Carlos was sucking on me again. Then he pulled away to spit a foul substance onto the ground. He growled as if he had something caught in his throat. He spat again, barked like a jaguar, and then whistled a long sound blast skyward.

I wanted to squeeze myself back into my former unknowingness, but that was impossible. A feeling of deep sadness came over me. I felt exposed in all my frailty and weakness.

Carlos sang over me and breathed into the crown of my head, sending a feeling of well-being through me, the sense that a curative energy was filling my body. I felt transparent but also concrete and powerful. Never before had I experienced anything so vivid and alive. My body befitted me, more so than I had known or appreciated. I was aware of the fullness of who I was, and it was an ecstatic feeling.

Ecstasy was a potent medicine, I thought. The power that passed through Carlos into me, what was it? Union with creation? I hummed with an immense, joyous vitality. As dawn was breaking I found myself at peace, but I knew my life had been profoundly changed.

Before coming to Ecuador it had seemed that even the potential for joy had been driven from me, never to return. I sat in the ceremonial longhouse reviewing the horrors I’d survived just to get to the point of feeling peace. Carlos believed his medicines could purify the body and release the subconscious contents that can cause illness. Was this what had happened to me?

Yes. I had released toxins from my body, and the emotional part of me had started flowing. Something seemed to have shifted on a cellular level. I believed Carlos had touched the roots of my disease, which I began to suspect were fear, repression, and the calcification of love and the life force within me. I didn’t know what was coming next, but at that moment I decided there was no turning back from it.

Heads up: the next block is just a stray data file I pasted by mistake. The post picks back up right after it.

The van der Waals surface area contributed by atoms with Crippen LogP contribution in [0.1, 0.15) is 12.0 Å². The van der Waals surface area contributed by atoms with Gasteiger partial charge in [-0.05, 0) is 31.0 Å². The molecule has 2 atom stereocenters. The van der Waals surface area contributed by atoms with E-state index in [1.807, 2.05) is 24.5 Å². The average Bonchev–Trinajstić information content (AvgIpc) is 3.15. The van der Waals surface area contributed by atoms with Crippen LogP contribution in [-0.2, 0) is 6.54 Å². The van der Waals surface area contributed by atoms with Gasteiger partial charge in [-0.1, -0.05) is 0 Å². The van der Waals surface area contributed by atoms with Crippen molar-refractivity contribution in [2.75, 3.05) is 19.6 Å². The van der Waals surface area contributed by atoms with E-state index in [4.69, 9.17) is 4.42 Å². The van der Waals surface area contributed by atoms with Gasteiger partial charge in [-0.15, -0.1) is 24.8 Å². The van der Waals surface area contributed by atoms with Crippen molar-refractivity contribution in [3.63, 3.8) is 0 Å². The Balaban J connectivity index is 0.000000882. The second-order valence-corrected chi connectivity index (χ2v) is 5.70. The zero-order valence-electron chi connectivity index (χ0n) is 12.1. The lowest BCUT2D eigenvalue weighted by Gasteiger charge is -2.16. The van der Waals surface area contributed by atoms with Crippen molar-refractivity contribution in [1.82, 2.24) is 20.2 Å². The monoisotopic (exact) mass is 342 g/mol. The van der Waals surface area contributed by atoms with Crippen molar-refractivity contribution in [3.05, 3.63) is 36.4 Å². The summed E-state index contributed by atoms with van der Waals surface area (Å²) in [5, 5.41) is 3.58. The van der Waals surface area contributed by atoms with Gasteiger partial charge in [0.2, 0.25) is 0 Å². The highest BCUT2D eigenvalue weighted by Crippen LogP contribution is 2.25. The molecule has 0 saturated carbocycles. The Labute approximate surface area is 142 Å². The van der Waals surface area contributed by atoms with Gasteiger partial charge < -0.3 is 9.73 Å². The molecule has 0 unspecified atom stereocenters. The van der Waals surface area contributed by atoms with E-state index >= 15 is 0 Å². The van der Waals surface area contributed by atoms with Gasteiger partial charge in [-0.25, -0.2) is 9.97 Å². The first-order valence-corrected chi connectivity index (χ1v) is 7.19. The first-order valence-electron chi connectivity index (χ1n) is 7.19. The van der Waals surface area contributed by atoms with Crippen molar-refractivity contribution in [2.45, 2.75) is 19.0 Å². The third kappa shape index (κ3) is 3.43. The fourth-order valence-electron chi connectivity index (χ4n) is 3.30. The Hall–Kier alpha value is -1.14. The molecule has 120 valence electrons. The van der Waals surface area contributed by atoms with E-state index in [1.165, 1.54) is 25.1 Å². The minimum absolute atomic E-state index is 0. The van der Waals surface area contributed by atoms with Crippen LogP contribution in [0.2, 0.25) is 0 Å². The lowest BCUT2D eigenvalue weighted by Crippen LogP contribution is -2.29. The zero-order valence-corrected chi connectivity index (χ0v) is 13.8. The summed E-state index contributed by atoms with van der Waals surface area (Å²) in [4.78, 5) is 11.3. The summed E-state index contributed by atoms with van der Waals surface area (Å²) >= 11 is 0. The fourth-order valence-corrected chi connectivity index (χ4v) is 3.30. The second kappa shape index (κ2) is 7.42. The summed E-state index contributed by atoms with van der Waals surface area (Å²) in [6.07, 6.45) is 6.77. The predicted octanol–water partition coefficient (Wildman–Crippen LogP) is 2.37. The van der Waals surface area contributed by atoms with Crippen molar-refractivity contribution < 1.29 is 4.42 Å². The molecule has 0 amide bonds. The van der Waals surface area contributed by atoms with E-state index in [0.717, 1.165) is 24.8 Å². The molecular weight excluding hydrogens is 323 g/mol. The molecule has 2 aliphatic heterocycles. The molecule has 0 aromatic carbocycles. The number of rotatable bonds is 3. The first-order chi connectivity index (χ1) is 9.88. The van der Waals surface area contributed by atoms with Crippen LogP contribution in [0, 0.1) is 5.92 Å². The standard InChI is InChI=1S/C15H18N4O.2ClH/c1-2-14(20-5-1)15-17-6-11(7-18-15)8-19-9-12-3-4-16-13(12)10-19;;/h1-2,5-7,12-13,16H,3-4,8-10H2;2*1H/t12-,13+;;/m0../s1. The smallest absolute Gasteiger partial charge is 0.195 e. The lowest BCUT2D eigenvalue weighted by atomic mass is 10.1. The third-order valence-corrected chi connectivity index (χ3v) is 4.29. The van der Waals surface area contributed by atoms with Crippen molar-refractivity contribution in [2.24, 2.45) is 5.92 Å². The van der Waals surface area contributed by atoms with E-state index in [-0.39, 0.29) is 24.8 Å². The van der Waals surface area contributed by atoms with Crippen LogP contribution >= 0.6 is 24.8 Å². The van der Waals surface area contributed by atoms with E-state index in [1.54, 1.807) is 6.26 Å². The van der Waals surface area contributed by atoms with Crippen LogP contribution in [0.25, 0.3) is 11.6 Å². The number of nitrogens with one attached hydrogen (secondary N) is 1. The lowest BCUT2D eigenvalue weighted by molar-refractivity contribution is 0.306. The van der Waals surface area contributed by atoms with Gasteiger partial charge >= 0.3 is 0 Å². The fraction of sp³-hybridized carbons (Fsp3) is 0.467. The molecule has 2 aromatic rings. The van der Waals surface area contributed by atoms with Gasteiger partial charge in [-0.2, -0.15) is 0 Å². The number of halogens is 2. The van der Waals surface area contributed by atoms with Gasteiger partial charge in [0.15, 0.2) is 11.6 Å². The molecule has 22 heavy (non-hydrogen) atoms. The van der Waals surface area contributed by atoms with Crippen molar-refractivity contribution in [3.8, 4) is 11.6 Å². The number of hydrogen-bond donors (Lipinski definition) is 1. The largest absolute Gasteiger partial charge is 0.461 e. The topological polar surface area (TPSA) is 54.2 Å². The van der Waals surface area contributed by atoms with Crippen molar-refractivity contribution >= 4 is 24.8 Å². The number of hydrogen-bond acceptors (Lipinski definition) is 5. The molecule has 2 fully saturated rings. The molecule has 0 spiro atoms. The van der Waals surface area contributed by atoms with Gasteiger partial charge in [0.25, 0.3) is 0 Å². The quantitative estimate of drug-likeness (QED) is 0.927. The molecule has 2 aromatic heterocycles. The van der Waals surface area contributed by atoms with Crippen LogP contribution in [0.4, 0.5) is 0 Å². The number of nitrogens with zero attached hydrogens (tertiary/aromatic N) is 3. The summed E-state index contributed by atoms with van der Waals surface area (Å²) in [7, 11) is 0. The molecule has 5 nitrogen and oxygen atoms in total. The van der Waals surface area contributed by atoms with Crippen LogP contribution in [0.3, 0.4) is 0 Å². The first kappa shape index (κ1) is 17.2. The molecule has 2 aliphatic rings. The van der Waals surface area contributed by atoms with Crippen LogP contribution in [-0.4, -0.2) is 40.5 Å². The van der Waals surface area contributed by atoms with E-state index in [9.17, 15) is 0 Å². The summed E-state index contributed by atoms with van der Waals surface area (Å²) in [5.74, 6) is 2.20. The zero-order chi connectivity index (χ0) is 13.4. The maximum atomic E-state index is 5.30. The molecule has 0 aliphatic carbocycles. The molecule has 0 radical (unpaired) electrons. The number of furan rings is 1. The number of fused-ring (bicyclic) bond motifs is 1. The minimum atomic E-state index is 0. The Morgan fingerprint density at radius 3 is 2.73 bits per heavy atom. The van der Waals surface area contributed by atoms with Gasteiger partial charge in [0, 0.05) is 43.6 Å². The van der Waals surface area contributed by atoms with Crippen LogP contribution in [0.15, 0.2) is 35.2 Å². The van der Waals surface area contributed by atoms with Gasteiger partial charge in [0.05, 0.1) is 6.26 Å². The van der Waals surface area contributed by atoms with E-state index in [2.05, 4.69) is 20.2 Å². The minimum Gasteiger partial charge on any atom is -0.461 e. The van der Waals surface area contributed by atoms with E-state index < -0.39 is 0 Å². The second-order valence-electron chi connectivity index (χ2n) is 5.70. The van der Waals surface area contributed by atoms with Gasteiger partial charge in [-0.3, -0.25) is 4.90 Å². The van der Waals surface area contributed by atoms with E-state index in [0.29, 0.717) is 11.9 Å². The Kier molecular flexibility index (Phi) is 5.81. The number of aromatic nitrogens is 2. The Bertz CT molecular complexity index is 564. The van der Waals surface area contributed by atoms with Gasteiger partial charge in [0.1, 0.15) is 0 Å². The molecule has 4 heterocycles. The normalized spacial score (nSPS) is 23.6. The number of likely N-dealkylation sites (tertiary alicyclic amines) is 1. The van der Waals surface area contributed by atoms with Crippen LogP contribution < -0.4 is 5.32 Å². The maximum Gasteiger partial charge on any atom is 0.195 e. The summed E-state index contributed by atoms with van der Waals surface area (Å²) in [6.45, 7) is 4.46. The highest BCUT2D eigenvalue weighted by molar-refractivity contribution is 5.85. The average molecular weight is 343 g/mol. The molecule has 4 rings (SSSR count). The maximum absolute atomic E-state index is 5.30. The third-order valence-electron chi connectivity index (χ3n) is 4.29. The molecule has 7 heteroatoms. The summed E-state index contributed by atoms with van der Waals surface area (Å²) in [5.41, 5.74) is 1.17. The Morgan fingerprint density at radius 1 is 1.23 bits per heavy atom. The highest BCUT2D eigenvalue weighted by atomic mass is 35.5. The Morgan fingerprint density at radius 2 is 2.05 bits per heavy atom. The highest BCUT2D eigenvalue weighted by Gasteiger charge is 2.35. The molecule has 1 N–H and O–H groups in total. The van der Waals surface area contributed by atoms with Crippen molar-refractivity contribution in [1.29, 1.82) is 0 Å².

About The Author

Margaret De Wys is a composer and sound installation artist whose works have been performed at venues including the Museum of Modern Art and the Whitney Museum. She has traveled extensively and worked closely with traditional healers throughout the world. Currently working with John of God (João de Deus) in Brazil and at Omega Institute in New York, she also takes groups to the Ecuadorian Amazon to work with the shaman who healed her of breast cancer. The author of Black Smoke, she divides her time between Upstate New York and Southeast Nigeria.

Product Details

  • Publisher: Inner Traditions (May 16, 2014)
  • Length: 224 pages
  • ISBN13: 9781594774621

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Raves and Reviews

Black Smoke is a wonderful, beautifully written story . . . a true adventure told in a style that rivals the best of novels. This first-person account by an extraordinary woman of her inner and outer journey through darkness into light is a must read for anyone interested in healing.”

– John Perkins, New York Times bestselling author of Shapeshifting, Spirit of the Shuar, and Confessio